Iain Duncan Smith questions the Brexit Secretary on the proposed EU Withdrawal Agreement Bill

13th November 2017

Iain Duncan Smith questions the Government about the consequences of Parliament failing to support the deal negotiated between the UK and the European Union.

I congratulate my right hon. Friend in being clear in his statement that, come 29 March 2019, as we leave the European Union, the European Court of Justice will no longer have direct authority here in the United Kingdom, thus dispelling the games being played out by the Opposition, as we heard this morning.

May I take my right hon. Friend back to what he said in his statement about the Bill and the motion? As I understand it, if we had a motion that was voted on but not passed, that would negate the idea of a Bill that could be amended. If there was a Bill and it was amended—as we were always told throughout the Maastricht negotiations and beyond—an amendment could not be accepted at the end of the day because the agreement would already have been made and thus an amendment would alter the agreement. Does not that potentially lead us into a situation in which we have a Bill that changes the agreement, but the other side does not wish to make those changes?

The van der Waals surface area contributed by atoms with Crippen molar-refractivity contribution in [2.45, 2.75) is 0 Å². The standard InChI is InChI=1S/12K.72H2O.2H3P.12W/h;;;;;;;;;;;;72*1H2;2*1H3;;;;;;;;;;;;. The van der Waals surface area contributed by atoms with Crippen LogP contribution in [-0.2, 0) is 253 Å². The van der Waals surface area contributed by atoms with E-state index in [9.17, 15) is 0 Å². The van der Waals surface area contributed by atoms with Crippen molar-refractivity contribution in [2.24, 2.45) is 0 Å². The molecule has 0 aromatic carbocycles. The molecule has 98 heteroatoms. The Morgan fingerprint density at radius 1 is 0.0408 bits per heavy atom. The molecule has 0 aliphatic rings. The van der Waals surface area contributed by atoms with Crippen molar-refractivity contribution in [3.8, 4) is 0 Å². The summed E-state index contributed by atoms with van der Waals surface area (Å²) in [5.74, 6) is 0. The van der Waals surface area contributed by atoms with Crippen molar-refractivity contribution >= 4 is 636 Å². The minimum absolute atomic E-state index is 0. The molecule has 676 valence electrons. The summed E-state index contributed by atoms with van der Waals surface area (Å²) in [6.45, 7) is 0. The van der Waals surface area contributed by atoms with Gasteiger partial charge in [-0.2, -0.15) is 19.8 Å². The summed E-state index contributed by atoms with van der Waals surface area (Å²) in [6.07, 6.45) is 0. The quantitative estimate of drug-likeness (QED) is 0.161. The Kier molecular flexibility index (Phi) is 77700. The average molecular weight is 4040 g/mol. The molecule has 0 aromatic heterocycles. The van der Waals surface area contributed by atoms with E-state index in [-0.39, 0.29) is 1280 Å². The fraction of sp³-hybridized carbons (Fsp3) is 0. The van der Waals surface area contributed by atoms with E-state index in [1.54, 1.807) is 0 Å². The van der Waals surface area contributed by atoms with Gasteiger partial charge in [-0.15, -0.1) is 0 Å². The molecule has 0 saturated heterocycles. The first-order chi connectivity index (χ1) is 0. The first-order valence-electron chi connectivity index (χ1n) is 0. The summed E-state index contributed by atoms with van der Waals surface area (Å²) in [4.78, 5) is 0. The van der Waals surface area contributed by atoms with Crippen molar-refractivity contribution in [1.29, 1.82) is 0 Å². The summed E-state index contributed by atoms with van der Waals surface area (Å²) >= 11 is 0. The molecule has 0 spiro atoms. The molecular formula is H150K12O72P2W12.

With respect to the first half of my right hon. Friend’s question, if the original motion is put but not passed, the deal falls—full stop; in toto. He is quite right about the second part, but he will remember the Maastricht Bill and, as I remember it, there were quite a lot of amendments and quite a lot of votes on it. The House was able to express its view, but it did so in the light of the consequences.

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Freedom of Movement post Brexit by Rt Hon Iain Duncan Smith MP

March 2018


This paper sets out proposals to revise the immigration system and additionally in the annexe it makes the point that more information is required to fully understand the nature of where the costs fall and benefits exist. The information on much, if not all, of this is held by the government.
The central objective should be to ensure control over the movement of people. Using a combination of work permits and a cap we would look to control access to work and rights to settlement. Free movement for EU citizens for other purposes should be preserved.